When it comes to fishing, Greenwich resident Ryan Keller is . . . well . . . hooked. Fly fishing, spin fishing, junking and trolling, he does it all -- from dawn to dusk. "Other kids will play lacrosse and football, and I go fishing," says Keller, 15, a rising ninth grader at Greenwich Country Day School.
To date, Keller has reeled in a long line of trophy fish. The first catch he remembers was a bluefish that was bigger than he was. (He was just a little boy at the time.) Since then, there was the 45-pound yellowfin tuna caught with the help of his dad, Rich, and a boat captain off Costa Rica. There was the bluefin tuna he caught 40 miles off of Nantucket. And there was the day he and his dad caught more than 100 striped bass off Montauk. "They were three feet long," Ryan says.
Then there was his trip to the Florida Keys -- the first time he ever went after the famously elusive bonefish. "People spend their whole life trying to catch one," he says, "It's unbelievably hard." But catch one he did -- a 10-pounder.
From talking to Keller, it is obvious he is passionate about his sport. He just wishes other kids would share his enthusiasm. Often, he finds himself alone when he's out fishing on Long Island Sound. "It's a travesty. Kids are not exposed to fishing," he says. "Future generations won't care for it."
Unless, of course, someone does something about it -- like Keller.
This past week, the teen became proactive by launching a two-week beginner's fishing workshop at the Sportsman's Den in Cos Cob, teaching a new generation of fishing enthusiasts the tricks of the trade. "Classes for ages nine and up are offered without an adult and ages 6 - 8 with an adult -- cost of $100," read the notice in the local newspaper.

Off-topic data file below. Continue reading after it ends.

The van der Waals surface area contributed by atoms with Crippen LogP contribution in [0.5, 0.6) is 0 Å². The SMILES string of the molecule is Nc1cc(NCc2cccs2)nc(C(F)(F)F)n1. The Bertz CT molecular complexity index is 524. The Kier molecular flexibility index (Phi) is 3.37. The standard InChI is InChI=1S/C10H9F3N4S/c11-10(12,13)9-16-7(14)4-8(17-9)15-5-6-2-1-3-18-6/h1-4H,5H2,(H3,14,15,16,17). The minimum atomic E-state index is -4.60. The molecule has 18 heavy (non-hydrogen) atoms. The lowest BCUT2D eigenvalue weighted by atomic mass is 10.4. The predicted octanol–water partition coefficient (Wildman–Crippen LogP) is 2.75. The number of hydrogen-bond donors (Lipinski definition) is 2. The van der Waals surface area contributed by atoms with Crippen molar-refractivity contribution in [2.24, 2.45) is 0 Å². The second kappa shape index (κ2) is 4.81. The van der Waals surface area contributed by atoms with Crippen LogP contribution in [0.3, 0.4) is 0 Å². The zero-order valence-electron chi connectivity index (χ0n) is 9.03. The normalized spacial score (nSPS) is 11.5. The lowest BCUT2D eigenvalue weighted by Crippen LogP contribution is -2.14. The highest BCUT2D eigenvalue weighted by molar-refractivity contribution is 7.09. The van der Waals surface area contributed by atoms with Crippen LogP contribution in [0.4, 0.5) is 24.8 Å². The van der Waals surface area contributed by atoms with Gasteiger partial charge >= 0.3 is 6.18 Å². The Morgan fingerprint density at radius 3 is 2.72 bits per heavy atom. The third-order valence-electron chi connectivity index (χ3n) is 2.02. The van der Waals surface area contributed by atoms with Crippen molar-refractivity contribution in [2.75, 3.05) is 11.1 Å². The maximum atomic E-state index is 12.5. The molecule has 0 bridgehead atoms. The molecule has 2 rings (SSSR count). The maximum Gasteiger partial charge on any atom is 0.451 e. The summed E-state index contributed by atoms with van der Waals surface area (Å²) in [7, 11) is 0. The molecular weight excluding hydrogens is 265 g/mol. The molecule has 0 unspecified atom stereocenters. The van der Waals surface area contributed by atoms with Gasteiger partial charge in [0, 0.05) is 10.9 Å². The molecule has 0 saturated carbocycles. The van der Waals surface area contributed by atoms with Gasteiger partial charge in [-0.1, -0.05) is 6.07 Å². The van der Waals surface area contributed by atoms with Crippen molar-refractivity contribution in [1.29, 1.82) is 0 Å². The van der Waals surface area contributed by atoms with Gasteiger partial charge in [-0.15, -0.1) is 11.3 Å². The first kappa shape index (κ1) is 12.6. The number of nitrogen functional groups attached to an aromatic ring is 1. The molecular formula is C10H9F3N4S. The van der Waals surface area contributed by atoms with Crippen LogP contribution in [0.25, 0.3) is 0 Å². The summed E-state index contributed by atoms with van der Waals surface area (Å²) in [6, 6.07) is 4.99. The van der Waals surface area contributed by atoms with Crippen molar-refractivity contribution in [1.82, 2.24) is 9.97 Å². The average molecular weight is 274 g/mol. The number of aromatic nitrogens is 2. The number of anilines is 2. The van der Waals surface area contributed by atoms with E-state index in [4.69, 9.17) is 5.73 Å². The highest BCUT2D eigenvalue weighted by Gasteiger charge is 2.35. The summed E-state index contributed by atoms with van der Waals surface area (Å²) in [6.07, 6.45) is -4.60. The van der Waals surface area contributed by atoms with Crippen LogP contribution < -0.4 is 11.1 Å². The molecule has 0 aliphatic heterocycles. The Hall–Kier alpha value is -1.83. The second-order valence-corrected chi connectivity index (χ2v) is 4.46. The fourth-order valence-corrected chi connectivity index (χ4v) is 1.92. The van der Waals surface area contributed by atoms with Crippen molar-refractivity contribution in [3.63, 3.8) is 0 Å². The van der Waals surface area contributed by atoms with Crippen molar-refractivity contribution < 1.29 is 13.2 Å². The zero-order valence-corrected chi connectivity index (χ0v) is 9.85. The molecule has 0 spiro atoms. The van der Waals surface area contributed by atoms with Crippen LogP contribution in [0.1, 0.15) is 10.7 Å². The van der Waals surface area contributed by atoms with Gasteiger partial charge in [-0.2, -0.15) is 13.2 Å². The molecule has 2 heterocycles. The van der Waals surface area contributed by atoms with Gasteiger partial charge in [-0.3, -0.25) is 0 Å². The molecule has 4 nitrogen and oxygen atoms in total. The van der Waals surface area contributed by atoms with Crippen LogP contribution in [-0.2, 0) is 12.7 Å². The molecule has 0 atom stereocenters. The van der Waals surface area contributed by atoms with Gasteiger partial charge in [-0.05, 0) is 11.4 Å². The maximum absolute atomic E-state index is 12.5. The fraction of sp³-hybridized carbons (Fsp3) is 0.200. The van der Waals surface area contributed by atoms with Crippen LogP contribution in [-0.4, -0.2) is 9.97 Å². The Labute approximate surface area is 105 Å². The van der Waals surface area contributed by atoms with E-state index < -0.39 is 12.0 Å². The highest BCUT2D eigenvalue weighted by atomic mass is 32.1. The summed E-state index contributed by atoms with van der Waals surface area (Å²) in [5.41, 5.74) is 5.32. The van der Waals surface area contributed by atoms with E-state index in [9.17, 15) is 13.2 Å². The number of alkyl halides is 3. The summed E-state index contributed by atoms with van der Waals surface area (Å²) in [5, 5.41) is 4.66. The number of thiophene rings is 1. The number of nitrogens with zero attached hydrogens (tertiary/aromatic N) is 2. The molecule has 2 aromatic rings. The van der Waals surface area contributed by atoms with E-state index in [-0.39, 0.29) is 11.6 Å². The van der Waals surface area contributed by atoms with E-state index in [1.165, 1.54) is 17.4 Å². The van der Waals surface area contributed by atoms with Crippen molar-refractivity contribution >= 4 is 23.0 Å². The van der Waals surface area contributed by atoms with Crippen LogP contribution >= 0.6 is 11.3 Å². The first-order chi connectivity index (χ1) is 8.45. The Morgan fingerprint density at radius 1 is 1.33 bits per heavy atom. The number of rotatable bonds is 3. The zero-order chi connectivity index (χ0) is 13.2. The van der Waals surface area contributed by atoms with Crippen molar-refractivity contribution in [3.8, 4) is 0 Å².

When the first recruits showed up last Tuesday, Keller was ready with his PowerPoint presentation, practice fly rods and outdoor fly casting targets. A seven-year-old arrived holding the hands of his father and his fisherman grandfather from Peru. They were followed by a teenage girl, and another young boy walking shyly in the door. Soon, Keller was demonstrating his fly casting technique to his young students.
Billy Ingraham, owner of Sportsman's Den, was impressed. "(These kids) have never been exposed to how much fun it is to fly fish or to fish with an artificial lure," says Ingraham.
Until now, that is.
"It's all Ryan's idea" says Ingraham of Keller's workshop. And, he is quick to add that Keller is good for the sport. "We'd like to help anybody who's supporting fishing." he says.
In addition to his workshop, Keller also has launched an organization called Junior Angler USA with its own website (www.JuniorAnglerUSA.com) with the single aim of introducing kids to the joys of fishing. To realize that aim, he's even prepared to hand out Junior Angler scholarships to those kids whose families can't afford his workshop fees.
Keller, who is an advocate of catch and release, also will be donating a portion of his fishing class profits to the local Mianus Chapter of Trout Unlimited to support its conservation agenda.
And, ultimately, that is what Ryan Keller is all about -- handing down the sport of fishing to the next generation to come. He wants others to feel the passion he does ". . . the mystery of not knowing what you'll catch or if you will even catch anything." For him, it's the excitement of getting in touch with a wild animal.
"You," he says, "are the first person the fish might have ever seen!"